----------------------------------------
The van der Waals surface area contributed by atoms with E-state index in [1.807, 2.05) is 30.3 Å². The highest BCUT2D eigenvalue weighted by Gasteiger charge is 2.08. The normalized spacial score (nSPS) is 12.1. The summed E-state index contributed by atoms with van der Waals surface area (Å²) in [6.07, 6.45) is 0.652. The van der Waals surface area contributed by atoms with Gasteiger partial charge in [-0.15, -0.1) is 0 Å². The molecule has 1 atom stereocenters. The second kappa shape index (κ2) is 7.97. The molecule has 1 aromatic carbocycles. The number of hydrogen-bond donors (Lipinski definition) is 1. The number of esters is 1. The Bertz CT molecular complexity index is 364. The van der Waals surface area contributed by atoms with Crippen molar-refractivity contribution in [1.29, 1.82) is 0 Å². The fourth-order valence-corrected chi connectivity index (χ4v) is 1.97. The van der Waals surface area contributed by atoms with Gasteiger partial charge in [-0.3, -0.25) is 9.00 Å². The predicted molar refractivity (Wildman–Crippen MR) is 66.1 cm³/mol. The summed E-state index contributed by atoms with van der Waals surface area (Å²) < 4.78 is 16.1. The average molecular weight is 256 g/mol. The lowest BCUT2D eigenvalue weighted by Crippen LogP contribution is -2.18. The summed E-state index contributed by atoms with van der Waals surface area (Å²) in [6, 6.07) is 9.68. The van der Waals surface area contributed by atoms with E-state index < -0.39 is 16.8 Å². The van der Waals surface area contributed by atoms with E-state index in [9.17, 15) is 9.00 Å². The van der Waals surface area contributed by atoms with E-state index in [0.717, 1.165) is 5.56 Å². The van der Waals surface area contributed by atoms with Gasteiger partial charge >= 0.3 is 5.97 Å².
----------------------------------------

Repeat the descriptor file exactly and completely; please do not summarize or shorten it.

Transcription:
The van der Waals surface area contributed by atoms with E-state index in [1.807, 2.05) is 30.3 Å². The highest BCUT2D eigenvalue weighted by Gasteiger charge is 2.08. The normalized spacial score (nSPS) is 12.1. The summed E-state index contributed by atoms with van der Waals surface area (Å²) in [6.07, 6.45) is 0.652. The van der Waals surface area contributed by atoms with Gasteiger partial charge in [-0.15, -0.1) is 0 Å². The molecule has 1 atom stereocenters. The second kappa shape index (κ2) is 7.97. The molecule has 1 aromatic carbocycles. The number of hydrogen-bond donors (Lipinski definition) is 1. The number of esters is 1. The Bertz CT molecular complexity index is 364. The van der Waals surface area contributed by atoms with Crippen molar-refractivity contribution in [1.29, 1.82) is 0 Å². The fourth-order valence-corrected chi connectivity index (χ4v) is 1.97. The van der Waals surface area contributed by atoms with Gasteiger partial charge in [-0.3, -0.25) is 9.00 Å². The predicted molar refractivity (Wildman–Crippen MR) is 66.1 cm³/mol. The summed E-state index contributed by atoms with van der Waals surface area (Å²) < 4.78 is 16.1. The average molecular weight is 256 g/mol. The lowest BCUT2D eigenvalue weighted by Crippen LogP contribution is -2.18. The summed E-state index contributed by atoms with van der Waals surface area (Å²) in [6, 6.07) is 9.68. The van der Waals surface area contributed by atoms with E-state index < -0.39 is 16.8 Å². The van der Waals surface area contributed by atoms with E-state index in [9.17, 15) is 9.00 Å². The van der Waals surface area contributed by atoms with E-state index in [0.717, 1.165) is 5.56 Å². The van der Waals surface area contributed by atoms with Gasteiger partial charge >= 0.3 is 5.97 Å².